Microsoft pays for Windows Phone 7 apps, but not for finding browser bugs
Is Microsoft more concerned with Web browser security or having a populous mobile app store? Its paychecks to outsiders may provide a hint.
For some software developers who pledge to build applications for Microsoft's impending Windows Phone 7 smart-phone platform, the Redmond, Wash., company says it will offer an array of financial incentives.
Third-party developers can score free creation tools and handsets, as well as cash to cover development and marketing costs, Todd Brix, a senior director at Microsoft, told Bloomberg last week. Microsoft is also selectively offering revenue guarantees, which it will cover in case targets are missed.
Partner developers have already begun receiving phones, The Times has learned.
The 90,000 or so Microsoft employees also will get free Windows Phone 7 devices. Those workers have allegedly been encouraged "to develop apps for Marketplace [the system's app store] in your spare time," according to a supposedly leaked memo from Andy Lees, Microsoft's mobile senior vice president. A Microsoft spokeswoman said the company is offering a development tool kit to employees but did not acknowledge the memo.
Microsoft will pay for apps, but apparently won't pay volunteers to squash bugs in its Internet Explorer browser.
Google, which makes Chrome, and Mozilla Foundation, which makes Firefox, each say they will pay about $3,000 per report of a new security flaw in their browsers. But Microsoft spokesman Jerry Bryant said the company wouldn't reimburse people who discover security holes in its browser.
"While we do not provide a monetary reward on a per-bug basis, like any other industry, we do recognize and honor talent," Bryant said in a statement. "We’ve had several influential folks from the researcher community join our security teams as Microsoft employees."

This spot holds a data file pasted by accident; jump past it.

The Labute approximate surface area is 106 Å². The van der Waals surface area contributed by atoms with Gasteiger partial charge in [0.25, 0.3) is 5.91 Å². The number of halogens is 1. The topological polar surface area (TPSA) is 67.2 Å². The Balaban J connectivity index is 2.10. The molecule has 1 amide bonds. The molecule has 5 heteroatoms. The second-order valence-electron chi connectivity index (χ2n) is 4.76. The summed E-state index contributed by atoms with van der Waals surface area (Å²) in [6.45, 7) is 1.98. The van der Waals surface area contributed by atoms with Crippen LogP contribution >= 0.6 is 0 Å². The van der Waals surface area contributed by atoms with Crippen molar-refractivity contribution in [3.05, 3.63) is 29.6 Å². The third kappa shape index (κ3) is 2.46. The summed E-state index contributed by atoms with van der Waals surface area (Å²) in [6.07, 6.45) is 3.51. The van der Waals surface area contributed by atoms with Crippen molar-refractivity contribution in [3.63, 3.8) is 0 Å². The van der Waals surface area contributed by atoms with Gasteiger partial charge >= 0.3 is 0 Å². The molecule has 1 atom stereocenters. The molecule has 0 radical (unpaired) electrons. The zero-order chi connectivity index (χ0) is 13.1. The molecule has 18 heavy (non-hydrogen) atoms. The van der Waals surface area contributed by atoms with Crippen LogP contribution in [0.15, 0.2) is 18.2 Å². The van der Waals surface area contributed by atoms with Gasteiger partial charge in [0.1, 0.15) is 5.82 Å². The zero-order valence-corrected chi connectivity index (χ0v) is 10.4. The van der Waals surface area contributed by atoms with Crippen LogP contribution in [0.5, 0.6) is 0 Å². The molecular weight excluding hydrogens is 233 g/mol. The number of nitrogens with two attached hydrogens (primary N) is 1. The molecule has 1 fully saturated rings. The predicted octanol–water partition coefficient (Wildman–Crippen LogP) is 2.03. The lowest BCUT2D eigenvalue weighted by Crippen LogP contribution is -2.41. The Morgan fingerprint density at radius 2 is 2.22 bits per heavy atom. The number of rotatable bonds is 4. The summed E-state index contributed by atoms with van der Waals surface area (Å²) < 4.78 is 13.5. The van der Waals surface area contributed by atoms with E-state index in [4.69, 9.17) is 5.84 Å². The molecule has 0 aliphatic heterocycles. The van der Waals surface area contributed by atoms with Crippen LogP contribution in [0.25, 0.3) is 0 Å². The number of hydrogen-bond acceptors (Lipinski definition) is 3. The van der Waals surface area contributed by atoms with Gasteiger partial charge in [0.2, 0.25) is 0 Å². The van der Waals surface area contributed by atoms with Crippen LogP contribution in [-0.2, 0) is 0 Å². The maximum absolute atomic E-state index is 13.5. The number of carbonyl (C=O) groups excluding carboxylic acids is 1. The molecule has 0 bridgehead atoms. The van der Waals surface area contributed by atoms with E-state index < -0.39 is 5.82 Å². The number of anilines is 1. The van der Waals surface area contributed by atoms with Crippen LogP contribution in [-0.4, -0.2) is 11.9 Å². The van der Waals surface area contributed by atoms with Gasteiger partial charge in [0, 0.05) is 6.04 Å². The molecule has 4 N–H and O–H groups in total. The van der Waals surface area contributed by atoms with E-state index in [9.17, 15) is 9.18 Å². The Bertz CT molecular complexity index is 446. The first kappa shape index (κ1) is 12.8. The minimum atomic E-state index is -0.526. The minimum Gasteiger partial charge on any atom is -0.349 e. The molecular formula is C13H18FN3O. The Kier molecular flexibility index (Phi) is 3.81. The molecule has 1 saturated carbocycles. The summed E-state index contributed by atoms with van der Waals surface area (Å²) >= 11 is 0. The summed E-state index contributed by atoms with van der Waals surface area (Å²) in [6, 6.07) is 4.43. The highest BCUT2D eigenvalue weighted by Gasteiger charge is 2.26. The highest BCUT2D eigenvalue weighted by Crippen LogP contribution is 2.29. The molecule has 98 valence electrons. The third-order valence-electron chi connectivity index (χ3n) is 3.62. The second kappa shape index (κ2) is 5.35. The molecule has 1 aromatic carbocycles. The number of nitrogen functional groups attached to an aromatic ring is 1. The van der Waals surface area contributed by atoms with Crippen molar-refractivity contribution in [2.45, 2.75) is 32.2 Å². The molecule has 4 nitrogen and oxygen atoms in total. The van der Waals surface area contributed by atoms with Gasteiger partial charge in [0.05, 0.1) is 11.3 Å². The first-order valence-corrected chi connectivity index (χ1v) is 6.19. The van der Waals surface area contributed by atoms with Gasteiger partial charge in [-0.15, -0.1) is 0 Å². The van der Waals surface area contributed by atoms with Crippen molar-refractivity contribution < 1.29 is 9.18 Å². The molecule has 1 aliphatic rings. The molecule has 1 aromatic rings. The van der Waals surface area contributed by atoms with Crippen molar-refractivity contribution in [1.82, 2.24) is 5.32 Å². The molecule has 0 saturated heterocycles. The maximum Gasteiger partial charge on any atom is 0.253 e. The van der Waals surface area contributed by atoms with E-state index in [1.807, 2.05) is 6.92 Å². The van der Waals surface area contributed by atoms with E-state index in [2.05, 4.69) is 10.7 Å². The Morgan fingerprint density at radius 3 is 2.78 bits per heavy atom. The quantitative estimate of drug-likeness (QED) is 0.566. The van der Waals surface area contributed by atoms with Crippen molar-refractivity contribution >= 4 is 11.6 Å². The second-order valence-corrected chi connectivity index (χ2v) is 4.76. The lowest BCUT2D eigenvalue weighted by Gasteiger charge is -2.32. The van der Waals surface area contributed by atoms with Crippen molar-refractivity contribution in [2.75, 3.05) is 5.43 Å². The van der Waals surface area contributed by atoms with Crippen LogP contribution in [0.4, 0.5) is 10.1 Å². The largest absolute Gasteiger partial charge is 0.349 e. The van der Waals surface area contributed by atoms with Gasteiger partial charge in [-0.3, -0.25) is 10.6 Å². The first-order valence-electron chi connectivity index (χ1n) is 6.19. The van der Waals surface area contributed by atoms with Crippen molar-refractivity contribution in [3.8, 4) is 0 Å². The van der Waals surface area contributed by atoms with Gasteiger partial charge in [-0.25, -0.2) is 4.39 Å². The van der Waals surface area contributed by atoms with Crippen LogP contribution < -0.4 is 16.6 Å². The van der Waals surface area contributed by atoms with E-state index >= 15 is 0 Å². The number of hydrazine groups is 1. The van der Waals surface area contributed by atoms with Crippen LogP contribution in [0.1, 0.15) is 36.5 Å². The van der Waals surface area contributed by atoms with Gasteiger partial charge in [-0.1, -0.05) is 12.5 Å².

So as far as security is concerned, Microsoft won't hand out checks to any old schmo, but you might get a job out of it.
However, Microsoft has historically expressed willingness to dole out cash for help on some things. To promote the Bing search engine, Microsoft launched a program called Cashback that offered financial incentives for shopping on its website.
"Cashback ended up having mixed success for us," Yusuf Mehdi, Microsoft's senior vice president of online, told The Times last month. "It was a big hit for advertisers ... but it didn't actually change the consumer search behavior."
Despite Cashback's ineffectiveness, Microsoft found other ways to progress its prized search engine -- a multimillion-dollar advertising campaign, for one.
Whether the financial incentives for app developers pay off is yet to be seen. A commercially available device running Windows Phone 7 won't materialize until at least the fall.
But investing a piece of last quarter's $16 billion in revenue toward ensuring that there are plentiful software options available to Windows Phone 7 customers is a solid indication that the app ecosystem is a priority for Microsoft.
-- Mark Milian
Photo: A Windows Phone 7 device. Credit: Microsoft